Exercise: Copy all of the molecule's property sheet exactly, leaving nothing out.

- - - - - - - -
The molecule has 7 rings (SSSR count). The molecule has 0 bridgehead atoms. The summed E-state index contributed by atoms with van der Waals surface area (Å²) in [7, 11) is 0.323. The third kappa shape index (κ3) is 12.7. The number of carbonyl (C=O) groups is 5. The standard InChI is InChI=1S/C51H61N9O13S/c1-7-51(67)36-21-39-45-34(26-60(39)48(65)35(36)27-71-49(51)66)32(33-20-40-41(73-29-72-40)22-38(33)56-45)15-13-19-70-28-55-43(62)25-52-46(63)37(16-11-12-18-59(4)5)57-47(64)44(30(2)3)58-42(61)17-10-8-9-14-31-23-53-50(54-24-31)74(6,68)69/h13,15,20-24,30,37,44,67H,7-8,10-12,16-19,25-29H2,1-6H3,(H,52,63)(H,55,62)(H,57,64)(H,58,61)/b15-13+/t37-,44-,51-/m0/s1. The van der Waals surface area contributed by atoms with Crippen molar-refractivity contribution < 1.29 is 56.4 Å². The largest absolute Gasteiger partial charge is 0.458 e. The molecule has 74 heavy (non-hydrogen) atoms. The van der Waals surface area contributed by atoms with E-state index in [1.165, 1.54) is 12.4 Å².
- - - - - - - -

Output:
The molecule has 7 rings (SSSR count). The molecule has 0 bridgehead atoms. The summed E-state index contributed by atoms with van der Waals surface area (Å²) in [7, 11) is 0.323. The third kappa shape index (κ3) is 12.7. The number of carbonyl (C=O) groups is 5. The standard InChI is InChI=1S/C51H61N9O13S/c1-7-51(67)36-21-39-45-34(26-60(39)48(65)35(36)27-71-49(51)66)32(33-20-40-41(73-29-72-40)22-38(33)56-45)15-13-19-70-28-55-43(62)25-52-46(63)37(16-11-12-18-59(4)5)57-47(64)44(30(2)3)58-42(61)17-10-8-9-14-31-23-53-50(54-24-31)74(6,68)69/h13,15,20-24,30,37,44,67H,7-8,10-12,16-19,25-29H2,1-6H3,(H,52,63)(H,55,62)(H,57,64)(H,58,61)/b15-13+/t37-,44-,51-/m0/s1. The van der Waals surface area contributed by atoms with Crippen molar-refractivity contribution < 1.29 is 56.4 Å². The largest absolute Gasteiger partial charge is 0.458 e. The molecule has 74 heavy (non-hydrogen) atoms. The van der Waals surface area contributed by atoms with E-state index in [1.165, 1.54) is 12.4 Å².